Romance, Redemption, and Danger: A Lovely Ride
“Killing Me Softly” is the perfect title for this book. The next phrase in Roberta Flack’s legendary 1970’s hit is “…with his song.” The title works wonderfully on two levels. First, the novel brings together two musicians—a mysterious producer and one of the world’s biggest rock stars. Lovely producer AJ Denholm finds that the band Sidhe’s lead singer, Daemon Flagherty, causes her some serious inner stirrings when he’s strumming her face with his fingers.
Also, somebody plans on killing her very soon.
A lunatic been sending letters over the years announcing his plans. This sets up a well-executed mystery to go along with all the illicit stirrings and passionate kisses and stuff (fear not, romance fans: there are plenty of stirrings, kisses, and healthy dollops of stuff).
We first meet Daemon and his Sidhe mates as they watch a music awards show. Sidhe gets completely shut-out, while AJ Denholm’s latest project wins seven awards. Daemon decides Sidhe needs to work with “him.” AJ Denholm, you see, is a recluse, and nobody seems to know anything about “him.”
Craig, one of Sidhe’s members, happens to have a brother who dated AJ’s sister. Naturally, the other band members are shocked to learn that this production genius is a woman. No matter. Craig makes a call, and AJ agrees to work with Sidhe, under the provision that they stay in the guest house on her sprawling English country estate, and record in her studio. They agree.
We learn that AJ Denholm’s real name is Alexia “Lexi” Deningham. Lexi refuses to leave her estate, because she’s only just brought her twin sister, Catriona (“Cat”), home from the hospital. Eleven years ago, Cat was subjected to a brutal rape and attempted murder, and she’s been catatonic ever since. Lexi feels duty-bound to help with her sister’s care and recovery; she’s also certain that the savage attack had been meant for her—AJ—and not for her sister. The guilt has hollowed her out emotionally.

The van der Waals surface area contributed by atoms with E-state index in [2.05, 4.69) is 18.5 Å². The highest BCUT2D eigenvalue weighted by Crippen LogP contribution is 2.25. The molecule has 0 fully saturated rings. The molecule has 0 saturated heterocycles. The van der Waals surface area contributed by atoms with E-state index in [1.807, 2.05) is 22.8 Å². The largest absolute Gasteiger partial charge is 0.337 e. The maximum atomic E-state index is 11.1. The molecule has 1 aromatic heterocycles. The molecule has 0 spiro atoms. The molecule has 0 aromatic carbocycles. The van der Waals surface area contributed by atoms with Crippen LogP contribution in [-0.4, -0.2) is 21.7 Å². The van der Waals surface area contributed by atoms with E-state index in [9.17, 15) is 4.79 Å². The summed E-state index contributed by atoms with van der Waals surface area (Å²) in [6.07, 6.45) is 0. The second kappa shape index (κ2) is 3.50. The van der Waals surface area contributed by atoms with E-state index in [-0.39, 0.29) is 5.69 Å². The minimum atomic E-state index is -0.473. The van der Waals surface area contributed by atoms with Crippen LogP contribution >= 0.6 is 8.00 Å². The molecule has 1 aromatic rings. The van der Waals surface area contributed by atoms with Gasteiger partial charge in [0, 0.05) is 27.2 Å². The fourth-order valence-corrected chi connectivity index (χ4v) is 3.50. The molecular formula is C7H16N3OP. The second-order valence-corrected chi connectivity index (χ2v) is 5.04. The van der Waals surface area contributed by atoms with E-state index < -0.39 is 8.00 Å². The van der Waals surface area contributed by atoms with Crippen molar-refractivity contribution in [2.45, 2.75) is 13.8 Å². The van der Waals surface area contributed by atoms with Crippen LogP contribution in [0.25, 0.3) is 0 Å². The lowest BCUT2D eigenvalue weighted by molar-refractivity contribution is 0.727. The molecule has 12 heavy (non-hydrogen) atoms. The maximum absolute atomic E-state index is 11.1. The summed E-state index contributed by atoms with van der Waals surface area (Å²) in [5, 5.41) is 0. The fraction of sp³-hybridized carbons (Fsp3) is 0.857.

So when she meets Daemon, whose exudes charm and animal magnetism, she finds herself instantly repulsed (interested). She finds him intrusive (intriguing), and just wants him to leave her alone (mount her).
One reason this novel works so well is the backstory. We learn fairly early what happened in Lexi’s past, but author Leisl Leighton signals that something haunts Daemon as well, something truly dark.
After the band arrives, the letters become even more frequent and more raging in their hatred. Despite the manor’s remote location—despite all the extra security Lexi’s employed—somehow this lunatic has gotten on to her property. When a local girl turns up dead, and another is nearly killed, things are coming to a very grisly climax; for Daemon and Lexi, it’s just a bad time to fall in love.
I really enjoyed “Killing Me Softly.” I’ve worked in and around the music business most of my adult life, and I like the technical details and the way Leisl Leighton presents the band dynamic.
The romance is deftly handled as well. Daemon and Lexi do NOT get off on the right foot. They misread each other’s signals, and take every opportunity to say the wrong thing; they are two very badly damaged people learning to trust—and love—each other. It’s not an easy road. I liked that Daemon couldn’t just melt Lexi’s panties off with one blast of his sexy blue eyes. That would be cliché.
There were other moments in “Killing Me Softly” that could have been cliché. I dreaded them. I knew exactly how one cliché was going to unfold—and thank the book gods, I was wrong. Then there was the identity of the psycho threatening Lexi. I figured out who he was early on—I was wrong, again. Then I knew exactly how the hokey epilogue would turn out—strike three.
Good on you, Leisl Leighton!
“Killing Me Softly” is a fast read, and a fun one. There are plenty of lighthearted moments and joking around amidst the various pressures of budding romance, producing a cd, and a madman threatening to torture-murder Alexia.
I also liked the way the author fleshed-out some of the ancillary characters. It presented a depth beyond “when will Daemon and Lexi finally get nekkid.” We see that Lexi has created a sort of family around her, while Daemon has done the same thing with Sidhe. It invests the reader more in the story, moving us more deeply when something happens.
Okay. I just used “moving…more deeply” in reviewing a romance novel. I must have written too much (and I almost used “analyzing” instead of “reviewing” in that sentence).
Take two. My final words are thus: I enjoyed “Killing Me Softly” immensely. It’s a balanced mix of romance and mystery, and a nice character study as well. I look forward to Leisl Leighton’s next novel.
Highly Recommended. (Whew)
(nb: I received an Advance Review Copy of this book from the publisher via NetGalley)